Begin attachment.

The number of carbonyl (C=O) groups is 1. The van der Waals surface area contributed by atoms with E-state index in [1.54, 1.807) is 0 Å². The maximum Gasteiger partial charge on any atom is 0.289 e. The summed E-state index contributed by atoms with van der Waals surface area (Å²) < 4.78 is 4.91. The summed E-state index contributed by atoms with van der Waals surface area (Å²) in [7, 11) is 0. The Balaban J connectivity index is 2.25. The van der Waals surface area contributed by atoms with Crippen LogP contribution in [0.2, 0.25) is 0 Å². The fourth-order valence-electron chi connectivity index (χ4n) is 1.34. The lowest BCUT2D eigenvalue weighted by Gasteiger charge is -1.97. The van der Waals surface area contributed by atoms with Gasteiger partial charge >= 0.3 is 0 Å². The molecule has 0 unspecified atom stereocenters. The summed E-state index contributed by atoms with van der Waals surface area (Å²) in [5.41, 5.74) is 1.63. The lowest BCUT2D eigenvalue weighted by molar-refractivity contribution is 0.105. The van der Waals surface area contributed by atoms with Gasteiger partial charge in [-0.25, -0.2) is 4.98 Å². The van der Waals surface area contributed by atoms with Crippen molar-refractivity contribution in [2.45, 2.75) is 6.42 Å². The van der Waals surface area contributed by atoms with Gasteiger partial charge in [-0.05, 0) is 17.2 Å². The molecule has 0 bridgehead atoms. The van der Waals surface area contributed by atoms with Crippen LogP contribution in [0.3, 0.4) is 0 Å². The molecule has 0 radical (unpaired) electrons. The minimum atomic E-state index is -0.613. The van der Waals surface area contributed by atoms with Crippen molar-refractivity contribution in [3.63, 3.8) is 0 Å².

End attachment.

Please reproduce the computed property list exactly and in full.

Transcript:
The number of carbonyl (C=O) groups is 1. The van der Waals surface area contributed by atoms with E-state index in [1.54, 1.807) is 0 Å². The maximum Gasteiger partial charge on any atom is 0.289 e. The summed E-state index contributed by atoms with van der Waals surface area (Å²) < 4.78 is 4.91. The summed E-state index contributed by atoms with van der Waals surface area (Å²) in [7, 11) is 0. The Balaban J connectivity index is 2.25. The van der Waals surface area contributed by atoms with Crippen LogP contribution in [0.2, 0.25) is 0 Å². The fourth-order valence-electron chi connectivity index (χ4n) is 1.34. The lowest BCUT2D eigenvalue weighted by Gasteiger charge is -1.97. The van der Waals surface area contributed by atoms with Gasteiger partial charge >= 0.3 is 0 Å². The molecule has 0 unspecified atom stereocenters. The summed E-state index contributed by atoms with van der Waals surface area (Å²) in [5.41, 5.74) is 1.63. The lowest BCUT2D eigenvalue weighted by molar-refractivity contribution is 0.105. The van der Waals surface area contributed by atoms with Gasteiger partial charge in [-0.25, -0.2) is 4.98 Å². The van der Waals surface area contributed by atoms with Crippen molar-refractivity contribution in [2.45, 2.75) is 6.42 Å². The van der Waals surface area contributed by atoms with Gasteiger partial charge in [-0.05, 0) is 17.2 Å². The molecule has 0 bridgehead atoms. The van der Waals surface area contributed by atoms with Crippen LogP contribution in [0.3, 0.4) is 0 Å². The molecule has 0 radical (unpaired) electrons. The minimum atomic E-state index is -0.613. The van der Waals surface area contributed by atoms with Crippen molar-refractivity contribution in [3.63, 3.8) is 0 Å².